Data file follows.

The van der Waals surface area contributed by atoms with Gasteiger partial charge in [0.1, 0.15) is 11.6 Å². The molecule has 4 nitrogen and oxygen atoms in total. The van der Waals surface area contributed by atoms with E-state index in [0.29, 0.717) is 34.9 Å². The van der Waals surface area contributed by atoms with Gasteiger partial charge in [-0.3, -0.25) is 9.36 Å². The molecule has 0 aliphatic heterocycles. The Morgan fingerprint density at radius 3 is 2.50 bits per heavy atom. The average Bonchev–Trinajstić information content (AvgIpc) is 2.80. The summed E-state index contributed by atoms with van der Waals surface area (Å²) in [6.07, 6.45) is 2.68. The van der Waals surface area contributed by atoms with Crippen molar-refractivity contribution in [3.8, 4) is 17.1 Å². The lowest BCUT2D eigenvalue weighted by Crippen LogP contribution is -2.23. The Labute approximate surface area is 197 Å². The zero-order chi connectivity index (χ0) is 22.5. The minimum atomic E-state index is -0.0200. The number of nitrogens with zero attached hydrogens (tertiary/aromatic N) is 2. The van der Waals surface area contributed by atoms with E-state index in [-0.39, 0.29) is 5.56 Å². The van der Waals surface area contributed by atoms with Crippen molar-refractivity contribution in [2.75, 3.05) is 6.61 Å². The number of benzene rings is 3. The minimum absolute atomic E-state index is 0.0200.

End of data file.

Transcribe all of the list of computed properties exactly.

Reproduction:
The van der Waals surface area contributed by atoms with Gasteiger partial charge in [0.1, 0.15) is 11.6 Å². The molecule has 4 nitrogen and oxygen atoms in total. The van der Waals surface area contributed by atoms with E-state index in [0.29, 0.717) is 34.9 Å². The van der Waals surface area contributed by atoms with Gasteiger partial charge in [-0.3, -0.25) is 9.36 Å². The molecule has 0 aliphatic heterocycles. The Morgan fingerprint density at radius 3 is 2.50 bits per heavy atom. The average Bonchev–Trinajstić information content (AvgIpc) is 2.80. The summed E-state index contributed by atoms with van der Waals surface area (Å²) in [6.07, 6.45) is 2.68. The van der Waals surface area contributed by atoms with Crippen molar-refractivity contribution in [3.8, 4) is 17.1 Å². The lowest BCUT2D eigenvalue weighted by Crippen LogP contribution is -2.23. The Labute approximate surface area is 197 Å². The zero-order chi connectivity index (χ0) is 22.5. The minimum atomic E-state index is -0.0200. The number of nitrogens with zero attached hydrogens (tertiary/aromatic N) is 2. The van der Waals surface area contributed by atoms with E-state index in [-0.39, 0.29) is 5.56 Å². The van der Waals surface area contributed by atoms with Crippen molar-refractivity contribution in [2.75, 3.05) is 6.61 Å². The number of benzene rings is 3. The minimum absolute atomic E-state index is 0.0200.